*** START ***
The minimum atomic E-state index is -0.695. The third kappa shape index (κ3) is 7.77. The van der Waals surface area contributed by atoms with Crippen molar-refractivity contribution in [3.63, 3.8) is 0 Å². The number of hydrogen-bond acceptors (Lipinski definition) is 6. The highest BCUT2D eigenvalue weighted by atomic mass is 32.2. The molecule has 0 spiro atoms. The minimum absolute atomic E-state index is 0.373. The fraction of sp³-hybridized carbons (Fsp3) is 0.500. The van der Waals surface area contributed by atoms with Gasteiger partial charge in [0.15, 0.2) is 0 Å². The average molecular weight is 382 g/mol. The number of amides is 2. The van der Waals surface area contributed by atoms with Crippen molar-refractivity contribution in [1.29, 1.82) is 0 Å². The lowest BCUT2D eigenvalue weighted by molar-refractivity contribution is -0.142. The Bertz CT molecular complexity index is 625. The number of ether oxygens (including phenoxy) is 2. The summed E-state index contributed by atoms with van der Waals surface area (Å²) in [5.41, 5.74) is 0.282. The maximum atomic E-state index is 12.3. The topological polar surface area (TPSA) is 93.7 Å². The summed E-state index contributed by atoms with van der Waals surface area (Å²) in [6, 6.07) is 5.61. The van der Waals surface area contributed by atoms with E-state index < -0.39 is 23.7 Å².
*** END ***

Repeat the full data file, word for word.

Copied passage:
The minimum atomic E-state index is -0.695. The third kappa shape index (κ3) is 7.77. The van der Waals surface area contributed by atoms with Crippen molar-refractivity contribution in [3.63, 3.8) is 0 Å². The number of hydrogen-bond acceptors (Lipinski definition) is 6. The highest BCUT2D eigenvalue weighted by atomic mass is 32.2. The molecule has 0 spiro atoms. The minimum absolute atomic E-state index is 0.373. The fraction of sp³-hybridized carbons (Fsp3) is 0.500. The van der Waals surface area contributed by atoms with Gasteiger partial charge in [0.15, 0.2) is 0 Å². The average molecular weight is 382 g/mol. The number of amides is 2. The van der Waals surface area contributed by atoms with Crippen molar-refractivity contribution in [1.29, 1.82) is 0 Å². The lowest BCUT2D eigenvalue weighted by molar-refractivity contribution is -0.142. The Bertz CT molecular complexity index is 625. The number of ether oxygens (including phenoxy) is 2. The summed E-state index contributed by atoms with van der Waals surface area (Å²) in [5.41, 5.74) is 0.282. The maximum atomic E-state index is 12.3. The topological polar surface area (TPSA) is 93.7 Å². The summed E-state index contributed by atoms with van der Waals surface area (Å²) in [6, 6.07) is 5.61. The van der Waals surface area contributed by atoms with E-state index < -0.39 is 23.7 Å².